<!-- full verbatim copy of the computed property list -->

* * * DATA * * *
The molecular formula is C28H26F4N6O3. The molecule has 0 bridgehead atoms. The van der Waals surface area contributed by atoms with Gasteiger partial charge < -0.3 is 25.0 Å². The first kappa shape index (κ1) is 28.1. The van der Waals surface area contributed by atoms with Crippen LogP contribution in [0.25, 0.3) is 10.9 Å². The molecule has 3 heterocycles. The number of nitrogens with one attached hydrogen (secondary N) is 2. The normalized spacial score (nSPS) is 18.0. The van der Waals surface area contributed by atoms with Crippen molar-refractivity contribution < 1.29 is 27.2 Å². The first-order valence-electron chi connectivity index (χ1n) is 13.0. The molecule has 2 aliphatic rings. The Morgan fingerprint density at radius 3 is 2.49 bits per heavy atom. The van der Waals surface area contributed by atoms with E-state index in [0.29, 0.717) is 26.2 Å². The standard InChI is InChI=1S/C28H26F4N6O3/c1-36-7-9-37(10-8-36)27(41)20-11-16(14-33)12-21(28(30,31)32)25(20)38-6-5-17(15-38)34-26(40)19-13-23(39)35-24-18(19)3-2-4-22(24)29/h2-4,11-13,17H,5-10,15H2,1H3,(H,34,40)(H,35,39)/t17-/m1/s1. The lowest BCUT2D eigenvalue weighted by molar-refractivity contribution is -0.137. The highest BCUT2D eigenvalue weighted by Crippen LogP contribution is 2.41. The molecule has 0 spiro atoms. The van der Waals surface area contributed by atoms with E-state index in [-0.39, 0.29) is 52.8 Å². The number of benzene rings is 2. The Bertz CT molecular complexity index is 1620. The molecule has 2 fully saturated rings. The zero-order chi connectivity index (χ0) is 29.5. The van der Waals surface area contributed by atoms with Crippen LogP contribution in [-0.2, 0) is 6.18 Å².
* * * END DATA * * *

The molecular formula is C28H26F4N6O3. The molecule has 0 bridgehead atoms. The van der Waals surface area contributed by atoms with Gasteiger partial charge < -0.3 is 25.0 Å². The first kappa shape index (κ1) is 28.1. The van der Waals surface area contributed by atoms with Crippen LogP contribution in [0.25, 0.3) is 10.9 Å². The molecule has 3 heterocycles. The number of nitrogens with one attached hydrogen (secondary N) is 2. The normalized spacial score (nSPS) is 18.0. The van der Waals surface area contributed by atoms with Crippen molar-refractivity contribution < 1.29 is 27.2 Å². The first-order valence-electron chi connectivity index (χ1n) is 13.0. The molecule has 2 aliphatic rings. The Morgan fingerprint density at radius 3 is 2.49 bits per heavy atom. The van der Waals surface area contributed by atoms with E-state index in [0.29, 0.717) is 26.2 Å². The standard InChI is InChI=1S/C28H26F4N6O3/c1-36-7-9-37(10-8-36)27(41)20-11-16(14-33)12-21(28(30,31)32)25(20)38-6-5-17(15-38)34-26(40)19-13-23(39)35-24-18(19)3-2-4-22(24)29/h2-4,11-13,17H,5-10,15H2,1H3,(H,34,40)(H,35,39)/t17-/m1/s1. The lowest BCUT2D eigenvalue weighted by molar-refractivity contribution is -0.137. The highest BCUT2D eigenvalue weighted by Crippen LogP contribution is 2.41. The molecule has 0 spiro atoms. The van der Waals surface area contributed by atoms with E-state index in [-0.39, 0.29) is 52.8 Å². The number of benzene rings is 2. The Bertz CT molecular complexity index is 1620. The molecule has 2 fully saturated rings. The zero-order chi connectivity index (χ0) is 29.5. The van der Waals surface area contributed by atoms with Crippen LogP contribution in [-0.2, 0) is 6.18 Å².